This was a few weeks ago, on a day that has already disappeared into the midsts of a very busy month. I was walking in Vancouver Central Park, on the way from the college to the library, on a sidewalk I have been walking down since I was three years old. I can't remember if it was before or after I got my new shoes: knowing that would fix both the date and my attitude at the time, but is perhaps unimportant for my philosophical point. Looking from side to side, I probably perceived, like a Necker Cube, the buildings and fields on either side with the double vision of a young child viewing them as foreboding and deep entities, and with the adult vision that understood what had formed these institutions in this small suburb. But that is also, perhaps not important for my philosophical point.
But it suddenly occurred to me, as each step hit down on the sidewalk in a rhythm, that the experience I was undergoing was absolute and eternal. That I was just touching down on something that was, in a way, already there, and that the experience was so deep, and so absolute, that in an eternity, I couldn't experience it all. None of this was that clever, eternity in an hour (or in the time it takes to walk down a long park block) isn't a new idea. What was original, at least for me, was the idea that my experience was reaching a tangent line, a mathematical analogy that I found more fitting the longer I thought about it. Because while the moment might be eternal, my experience has moved on. I am currently on an Amtrak train that has just left the Tukwila station southbound, so that walk some weeks ago is obviously still not going on. But, it occurred to me: my experience is a curve, while each moment is the tangent line of that curve. In trigonometry and calculus, a tangent line is the line that touches a curve at just one point (or, if you prefer, it is the straight line between two points infinitely close together on the curve). Each tangent line is defined by an infinitesimal, and yet continues infinitely. Our experience is the same way: it changes from moment to moment, with each infinitesimal of experience we change and move on to a new thing, propelled by anxiety and desire, and yet at each point of experience we also encounter an infinite experience, stretching forever, from long before we had it to long after our mind has moved on to other things.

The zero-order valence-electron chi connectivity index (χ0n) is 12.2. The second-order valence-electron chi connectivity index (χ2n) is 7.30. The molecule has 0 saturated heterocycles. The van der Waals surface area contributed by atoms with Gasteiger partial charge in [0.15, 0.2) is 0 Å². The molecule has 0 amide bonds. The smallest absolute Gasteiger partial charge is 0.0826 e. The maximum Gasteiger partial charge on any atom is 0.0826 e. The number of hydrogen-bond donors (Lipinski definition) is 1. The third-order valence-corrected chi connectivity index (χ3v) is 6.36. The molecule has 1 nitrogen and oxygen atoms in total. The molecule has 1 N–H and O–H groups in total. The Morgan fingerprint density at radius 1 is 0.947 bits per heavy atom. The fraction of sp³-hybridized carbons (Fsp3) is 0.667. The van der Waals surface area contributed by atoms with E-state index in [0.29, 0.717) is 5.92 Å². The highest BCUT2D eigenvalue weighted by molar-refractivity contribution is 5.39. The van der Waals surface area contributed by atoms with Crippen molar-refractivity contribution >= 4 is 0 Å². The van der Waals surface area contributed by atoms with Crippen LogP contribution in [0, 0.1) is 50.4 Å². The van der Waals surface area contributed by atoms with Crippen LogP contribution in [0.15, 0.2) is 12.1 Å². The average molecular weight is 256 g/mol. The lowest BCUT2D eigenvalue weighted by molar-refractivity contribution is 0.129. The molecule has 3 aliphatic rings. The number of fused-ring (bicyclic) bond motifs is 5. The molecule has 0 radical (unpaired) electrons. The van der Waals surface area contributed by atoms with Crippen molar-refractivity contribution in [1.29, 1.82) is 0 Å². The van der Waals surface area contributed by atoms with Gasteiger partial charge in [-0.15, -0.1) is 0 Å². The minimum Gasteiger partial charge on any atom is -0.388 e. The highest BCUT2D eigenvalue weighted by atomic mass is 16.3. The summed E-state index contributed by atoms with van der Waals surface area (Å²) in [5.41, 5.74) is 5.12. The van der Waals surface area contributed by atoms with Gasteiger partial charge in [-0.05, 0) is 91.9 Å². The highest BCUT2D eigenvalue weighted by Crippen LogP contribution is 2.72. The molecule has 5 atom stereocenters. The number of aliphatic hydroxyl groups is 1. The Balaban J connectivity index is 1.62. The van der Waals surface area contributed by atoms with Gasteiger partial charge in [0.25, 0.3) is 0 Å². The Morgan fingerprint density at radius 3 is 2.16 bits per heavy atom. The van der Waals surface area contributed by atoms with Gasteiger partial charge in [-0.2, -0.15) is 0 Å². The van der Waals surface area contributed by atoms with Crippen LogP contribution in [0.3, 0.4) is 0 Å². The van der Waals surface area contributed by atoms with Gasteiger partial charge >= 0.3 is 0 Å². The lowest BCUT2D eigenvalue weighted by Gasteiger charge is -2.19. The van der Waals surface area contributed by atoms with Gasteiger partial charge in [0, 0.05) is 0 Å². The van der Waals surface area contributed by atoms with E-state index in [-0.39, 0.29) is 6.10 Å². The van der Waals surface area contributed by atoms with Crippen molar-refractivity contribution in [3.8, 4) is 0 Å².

I don't know if this is that original of an idea (or that original of a metaphor for an idea), and I can't say that having it has dispelled all my anxieties about the passage of time (looking out the window into the street lights of the dark Green River valley, I wonder what happens after this train pulls into the station), but it has honestly been a transformative idea upon my consciousness, letting me know that my current ego's awareness and experience does not define what happens in the moment.